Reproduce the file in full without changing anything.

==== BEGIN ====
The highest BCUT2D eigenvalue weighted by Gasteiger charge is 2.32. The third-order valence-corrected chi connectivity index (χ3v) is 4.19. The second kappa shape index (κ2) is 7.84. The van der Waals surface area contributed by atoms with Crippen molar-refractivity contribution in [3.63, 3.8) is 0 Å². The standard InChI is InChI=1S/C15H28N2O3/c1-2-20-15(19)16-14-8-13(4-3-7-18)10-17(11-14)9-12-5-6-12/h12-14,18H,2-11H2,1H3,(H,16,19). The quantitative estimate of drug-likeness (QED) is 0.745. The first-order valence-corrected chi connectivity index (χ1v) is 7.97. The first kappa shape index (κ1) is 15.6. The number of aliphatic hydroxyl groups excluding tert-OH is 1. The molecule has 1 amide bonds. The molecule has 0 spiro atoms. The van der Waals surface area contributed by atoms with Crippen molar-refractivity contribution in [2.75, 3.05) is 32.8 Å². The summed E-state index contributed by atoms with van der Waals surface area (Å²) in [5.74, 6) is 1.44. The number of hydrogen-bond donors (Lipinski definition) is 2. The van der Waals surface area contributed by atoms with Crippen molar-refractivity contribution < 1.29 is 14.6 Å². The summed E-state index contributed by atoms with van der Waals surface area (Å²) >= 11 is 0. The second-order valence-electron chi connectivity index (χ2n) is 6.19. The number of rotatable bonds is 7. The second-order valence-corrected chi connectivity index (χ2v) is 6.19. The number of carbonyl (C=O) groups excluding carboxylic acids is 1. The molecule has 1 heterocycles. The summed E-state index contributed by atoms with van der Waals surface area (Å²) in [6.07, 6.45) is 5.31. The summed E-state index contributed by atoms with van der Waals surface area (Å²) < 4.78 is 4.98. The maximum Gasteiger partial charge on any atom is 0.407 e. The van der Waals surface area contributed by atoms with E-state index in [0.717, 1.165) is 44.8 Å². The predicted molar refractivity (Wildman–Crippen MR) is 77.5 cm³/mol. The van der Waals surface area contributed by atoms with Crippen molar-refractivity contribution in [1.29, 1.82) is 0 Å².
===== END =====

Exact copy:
The highest BCUT2D eigenvalue weighted by Gasteiger charge is 2.32. The third-order valence-corrected chi connectivity index (χ3v) is 4.19. The second kappa shape index (κ2) is 7.84. The van der Waals surface area contributed by atoms with Crippen molar-refractivity contribution in [3.63, 3.8) is 0 Å². The standard InChI is InChI=1S/C15H28N2O3/c1-2-20-15(19)16-14-8-13(4-3-7-18)10-17(11-14)9-12-5-6-12/h12-14,18H,2-11H2,1H3,(H,16,19). The quantitative estimate of drug-likeness (QED) is 0.745. The first-order valence-corrected chi connectivity index (χ1v) is 7.97. The first kappa shape index (κ1) is 15.6. The number of aliphatic hydroxyl groups excluding tert-OH is 1. The molecule has 1 amide bonds. The molecule has 0 spiro atoms. The van der Waals surface area contributed by atoms with Crippen molar-refractivity contribution in [2.75, 3.05) is 32.8 Å². The summed E-state index contributed by atoms with van der Waals surface area (Å²) in [5.74, 6) is 1.44. The number of hydrogen-bond donors (Lipinski definition) is 2. The van der Waals surface area contributed by atoms with Crippen molar-refractivity contribution < 1.29 is 14.6 Å². The summed E-state index contributed by atoms with van der Waals surface area (Å²) >= 11 is 0. The second-order valence-electron chi connectivity index (χ2n) is 6.19. The number of rotatable bonds is 7. The second-order valence-corrected chi connectivity index (χ2v) is 6.19. The number of carbonyl (C=O) groups excluding carboxylic acids is 1. The molecule has 1 heterocycles. The summed E-state index contributed by atoms with van der Waals surface area (Å²) in [6.07, 6.45) is 5.31. The summed E-state index contributed by atoms with van der Waals surface area (Å²) < 4.78 is 4.98. The maximum Gasteiger partial charge on any atom is 0.407 e. The van der Waals surface area contributed by atoms with E-state index in [0.717, 1.165) is 44.8 Å². The predicted molar refractivity (Wildman–Crippen MR) is 77.5 cm³/mol. The van der Waals surface area contributed by atoms with Crippen molar-refractivity contribution in [1.29, 1.82) is 0 Å².